I could have cashed in on all the attendant publicity. There was not one tabloid that didn’t carry a story about me somewhere in their pages, barely any of it true, mostly rehashing past indiscretions. I was in demand at social occasions and public spectacles like gallery openings and premieres. On the other hand, I wasn’t hearing much from the agencies. But I was fairly ambivalent about it all. My time in captivity on what turned out to be the southwestern tip of Corsica on the Straits of St Bartholomew had given me a new perspective. I had come to think of myself differently. I tried to keep a low profile in spite of being hounded by paparazzi. I had been evicted from my posh apartment. I stayed with friends, putting all that I owned, which was mostly clothes, in storage. Then I had to fly to Chicago for the funeral.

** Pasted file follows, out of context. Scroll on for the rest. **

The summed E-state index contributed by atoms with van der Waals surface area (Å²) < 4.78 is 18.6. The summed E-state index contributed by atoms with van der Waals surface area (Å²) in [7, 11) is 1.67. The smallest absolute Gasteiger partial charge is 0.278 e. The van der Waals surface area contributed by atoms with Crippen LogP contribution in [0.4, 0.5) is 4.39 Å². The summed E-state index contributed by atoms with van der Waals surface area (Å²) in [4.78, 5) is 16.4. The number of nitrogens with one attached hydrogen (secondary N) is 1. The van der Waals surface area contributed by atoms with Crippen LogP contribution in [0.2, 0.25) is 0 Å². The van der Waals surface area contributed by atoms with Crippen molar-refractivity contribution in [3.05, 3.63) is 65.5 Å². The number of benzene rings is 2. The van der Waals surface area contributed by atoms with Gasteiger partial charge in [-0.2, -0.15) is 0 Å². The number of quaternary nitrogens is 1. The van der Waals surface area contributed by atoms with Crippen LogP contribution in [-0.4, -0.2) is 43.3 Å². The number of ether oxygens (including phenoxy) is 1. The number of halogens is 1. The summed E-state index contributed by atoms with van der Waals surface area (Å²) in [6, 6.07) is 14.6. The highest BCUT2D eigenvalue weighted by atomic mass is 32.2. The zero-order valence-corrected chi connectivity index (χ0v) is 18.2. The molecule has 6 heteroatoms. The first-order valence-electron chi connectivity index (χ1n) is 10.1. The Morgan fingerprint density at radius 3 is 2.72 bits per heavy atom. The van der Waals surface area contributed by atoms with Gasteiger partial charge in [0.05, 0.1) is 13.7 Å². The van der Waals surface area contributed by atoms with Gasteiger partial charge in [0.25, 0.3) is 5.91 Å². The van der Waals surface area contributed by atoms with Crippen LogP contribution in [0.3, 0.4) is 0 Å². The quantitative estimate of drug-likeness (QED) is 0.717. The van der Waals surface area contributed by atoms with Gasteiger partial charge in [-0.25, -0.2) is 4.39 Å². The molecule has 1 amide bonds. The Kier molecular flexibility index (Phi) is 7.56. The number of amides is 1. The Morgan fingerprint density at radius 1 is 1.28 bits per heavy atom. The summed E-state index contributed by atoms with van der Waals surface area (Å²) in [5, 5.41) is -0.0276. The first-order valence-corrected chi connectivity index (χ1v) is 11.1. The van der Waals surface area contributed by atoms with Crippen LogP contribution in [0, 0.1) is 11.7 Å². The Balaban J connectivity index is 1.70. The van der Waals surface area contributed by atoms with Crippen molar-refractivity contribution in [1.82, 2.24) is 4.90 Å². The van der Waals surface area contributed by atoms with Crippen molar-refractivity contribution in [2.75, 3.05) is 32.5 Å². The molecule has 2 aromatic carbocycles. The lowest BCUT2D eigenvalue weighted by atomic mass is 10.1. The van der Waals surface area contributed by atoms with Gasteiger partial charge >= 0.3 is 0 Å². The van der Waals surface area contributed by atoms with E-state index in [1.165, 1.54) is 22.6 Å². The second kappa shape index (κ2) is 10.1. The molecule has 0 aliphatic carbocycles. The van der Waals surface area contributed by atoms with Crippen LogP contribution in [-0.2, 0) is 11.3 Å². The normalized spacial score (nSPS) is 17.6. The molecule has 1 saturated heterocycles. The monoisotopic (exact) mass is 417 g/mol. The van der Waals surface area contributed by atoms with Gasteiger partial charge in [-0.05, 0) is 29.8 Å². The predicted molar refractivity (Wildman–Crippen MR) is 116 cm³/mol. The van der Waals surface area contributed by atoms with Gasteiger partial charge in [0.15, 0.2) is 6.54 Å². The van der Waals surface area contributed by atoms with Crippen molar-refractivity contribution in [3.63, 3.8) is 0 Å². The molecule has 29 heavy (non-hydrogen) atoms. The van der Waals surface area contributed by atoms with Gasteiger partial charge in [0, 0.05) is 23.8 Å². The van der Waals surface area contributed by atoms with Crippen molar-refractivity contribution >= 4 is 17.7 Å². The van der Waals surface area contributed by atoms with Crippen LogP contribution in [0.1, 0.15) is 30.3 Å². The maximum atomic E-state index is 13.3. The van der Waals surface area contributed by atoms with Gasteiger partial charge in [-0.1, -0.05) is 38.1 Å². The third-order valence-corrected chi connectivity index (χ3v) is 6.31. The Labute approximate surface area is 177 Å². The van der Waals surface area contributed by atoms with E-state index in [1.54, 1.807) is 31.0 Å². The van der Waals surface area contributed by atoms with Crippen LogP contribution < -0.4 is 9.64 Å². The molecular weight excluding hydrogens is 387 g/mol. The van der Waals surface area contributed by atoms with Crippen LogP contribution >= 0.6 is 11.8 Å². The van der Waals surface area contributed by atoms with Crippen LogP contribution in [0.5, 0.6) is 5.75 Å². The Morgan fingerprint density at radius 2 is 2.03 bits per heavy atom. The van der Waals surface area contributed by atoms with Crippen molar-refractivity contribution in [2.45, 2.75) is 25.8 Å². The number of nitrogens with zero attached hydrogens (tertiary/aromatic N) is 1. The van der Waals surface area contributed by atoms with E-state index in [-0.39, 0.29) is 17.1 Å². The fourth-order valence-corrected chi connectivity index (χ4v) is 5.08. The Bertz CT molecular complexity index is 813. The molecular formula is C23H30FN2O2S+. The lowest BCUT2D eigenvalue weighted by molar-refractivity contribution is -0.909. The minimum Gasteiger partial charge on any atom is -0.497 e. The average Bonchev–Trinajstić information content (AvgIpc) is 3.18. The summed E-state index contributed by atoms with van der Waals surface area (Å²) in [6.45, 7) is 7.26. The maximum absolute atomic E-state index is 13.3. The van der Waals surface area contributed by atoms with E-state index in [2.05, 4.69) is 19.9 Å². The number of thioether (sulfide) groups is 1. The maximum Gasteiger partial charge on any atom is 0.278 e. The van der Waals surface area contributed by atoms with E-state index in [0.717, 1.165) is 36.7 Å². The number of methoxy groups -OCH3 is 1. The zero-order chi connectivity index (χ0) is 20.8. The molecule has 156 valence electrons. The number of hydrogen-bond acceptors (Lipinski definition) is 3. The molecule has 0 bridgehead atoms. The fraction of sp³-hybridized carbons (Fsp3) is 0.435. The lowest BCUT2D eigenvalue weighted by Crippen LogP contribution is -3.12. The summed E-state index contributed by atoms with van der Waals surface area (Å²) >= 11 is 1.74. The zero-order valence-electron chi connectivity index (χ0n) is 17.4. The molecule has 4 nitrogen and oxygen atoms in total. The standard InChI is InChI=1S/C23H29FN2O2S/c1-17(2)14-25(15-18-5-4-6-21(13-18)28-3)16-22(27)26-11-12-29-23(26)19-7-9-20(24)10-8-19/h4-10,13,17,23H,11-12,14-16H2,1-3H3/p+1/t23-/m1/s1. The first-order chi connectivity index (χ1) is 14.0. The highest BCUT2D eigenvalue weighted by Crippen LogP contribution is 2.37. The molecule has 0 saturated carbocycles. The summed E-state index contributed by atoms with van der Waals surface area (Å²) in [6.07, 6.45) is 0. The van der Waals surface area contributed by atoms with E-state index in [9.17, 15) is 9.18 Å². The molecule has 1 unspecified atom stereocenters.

It wasn’t quite a circus, though it was trying hard to be. Wisely, mother had convinced someone high-up on the police commission of the possibility of an unruly crowd and that he should have a riot squad on hand. Fortunately it didn’t come to that. Still flashbulbs sparked like thousands of tiny random white holes in the gray mass of on-lookers that rainy Sunday afternoon. Men with telephoto lenses had climbed into trees just to get close-ups of the grieving bad girl. I would have traded every bit of my notoriety for just five more minutes with Frank Zola, to enjoy his kindliness and humor, and his common sense. Later that day his lawyer advised me that Frank had left me the cabin in Corkscrew County in his will. The mystified expression on his face said he had no idea where that was, certainly no place in the civilized world. But, considering my mental state, I took it as a sign, Frank’s last bit of advice. Lay low for a while, regenerate yourself, rediscover yourself.